G.K. Chesterton (Gilbert Keith Chesterton) | First Editions
1874 - 1936
Gilbert Keith Chesterton, KC*SG (29 May 1874 – 14 June 1936), better known as G. K. Chesterton (and sometimes referred to as G.K.C.), was an English writer, poet, philosopher, dramatist, journalist, orator, lay theologian, biographer, and literary and art critic. Chesterton is often referred to as the "prince of paradox." He is most fondly remembered for the creation of fictional priest-detective Father Brown. George Bernard Shaw, Chesterton's "friendly enemy" according to Time, said of him, "He was a man of colossal genius." Biographers have identified him as a successor to such Victorian authors as Matthew Arnold, Thomas Carlyle, Cardinal John Henry Newman, and John Ruskin.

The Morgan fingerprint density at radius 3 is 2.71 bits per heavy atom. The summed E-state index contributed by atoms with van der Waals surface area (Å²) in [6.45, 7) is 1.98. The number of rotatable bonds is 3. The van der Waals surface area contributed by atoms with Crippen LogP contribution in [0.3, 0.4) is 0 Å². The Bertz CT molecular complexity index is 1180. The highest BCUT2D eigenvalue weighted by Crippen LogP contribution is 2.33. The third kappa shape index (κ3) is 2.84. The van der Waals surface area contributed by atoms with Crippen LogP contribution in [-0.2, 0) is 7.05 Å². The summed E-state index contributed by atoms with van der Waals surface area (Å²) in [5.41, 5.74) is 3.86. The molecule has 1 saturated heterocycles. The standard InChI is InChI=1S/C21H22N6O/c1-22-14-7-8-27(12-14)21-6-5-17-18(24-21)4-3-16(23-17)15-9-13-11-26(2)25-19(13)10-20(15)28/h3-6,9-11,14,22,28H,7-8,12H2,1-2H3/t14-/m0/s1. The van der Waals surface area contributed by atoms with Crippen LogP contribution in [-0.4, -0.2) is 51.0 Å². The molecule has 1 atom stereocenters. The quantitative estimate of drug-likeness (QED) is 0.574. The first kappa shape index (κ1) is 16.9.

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London: Cassell and Company, 1926. [Detective Fiction] FIRST EDITION, first impression. Octavo (20 x 14cm), pp.[viii]; 295. Red trimmed black cloth, illustrated dust-jacket priced at 7/6. Some spotting /dustiness to edges, no inscriptions, elegant bookplate to pastedown, jacket chipped at crown, spine sunned, vertical fold to same. Shows well. The.....
London: Cassell and Company, 1911. [Crime Fiction] FIRST EDITION. Octavo (20 x 13cm), pp. 336. Publisher's red cloth, with gilt titles to spine and upper cover. Contents clean, discreet bookseller ticket to rear pastedown, hand-coloured and illuminated bookplate of renowned bibliophile Stanley Crowe, gift inscription to reverse side of frontispiece.....